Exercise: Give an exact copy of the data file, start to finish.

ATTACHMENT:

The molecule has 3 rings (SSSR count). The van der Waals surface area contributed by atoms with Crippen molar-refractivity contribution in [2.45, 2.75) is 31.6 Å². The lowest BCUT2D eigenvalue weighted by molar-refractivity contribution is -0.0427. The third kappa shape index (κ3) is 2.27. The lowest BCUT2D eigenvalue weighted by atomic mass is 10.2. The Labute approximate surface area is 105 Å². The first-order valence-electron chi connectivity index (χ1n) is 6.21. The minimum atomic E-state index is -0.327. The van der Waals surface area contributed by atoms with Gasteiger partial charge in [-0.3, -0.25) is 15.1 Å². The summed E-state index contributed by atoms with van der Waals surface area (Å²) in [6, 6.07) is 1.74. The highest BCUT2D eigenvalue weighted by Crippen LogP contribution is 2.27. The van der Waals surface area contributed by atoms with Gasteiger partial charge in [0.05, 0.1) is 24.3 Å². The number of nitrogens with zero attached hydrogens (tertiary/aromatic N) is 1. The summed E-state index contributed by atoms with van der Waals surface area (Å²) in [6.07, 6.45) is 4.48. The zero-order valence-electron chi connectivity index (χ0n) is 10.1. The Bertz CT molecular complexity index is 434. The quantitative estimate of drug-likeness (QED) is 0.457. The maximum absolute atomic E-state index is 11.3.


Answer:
The molecule has 3 rings (SSSR count). The van der Waals surface area contributed by atoms with Crippen molar-refractivity contribution in [2.45, 2.75) is 31.6 Å². The lowest BCUT2D eigenvalue weighted by molar-refractivity contribution is -0.0427. The third kappa shape index (κ3) is 2.27. The lowest BCUT2D eigenvalue weighted by atomic mass is 10.2. The Labute approximate surface area is 105 Å². The first-order valence-electron chi connectivity index (χ1n) is 6.21. The minimum atomic E-state index is -0.327. The van der Waals surface area contributed by atoms with Gasteiger partial charge in [-0.3, -0.25) is 15.1 Å². The summed E-state index contributed by atoms with van der Waals surface area (Å²) in [6, 6.07) is 1.74. The highest BCUT2D eigenvalue weighted by Crippen LogP contribution is 2.27. The van der Waals surface area contributed by atoms with Gasteiger partial charge in [0.05, 0.1) is 24.3 Å². The number of nitrogens with zero attached hydrogens (tertiary/aromatic N) is 1. The summed E-state index contributed by atoms with van der Waals surface area (Å²) in [6.07, 6.45) is 4.48. The zero-order valence-electron chi connectivity index (χ0n) is 10.1. The Bertz CT molecular complexity index is 434. The quantitative estimate of drug-likeness (QED) is 0.457. The maximum absolute atomic E-state index is 11.3.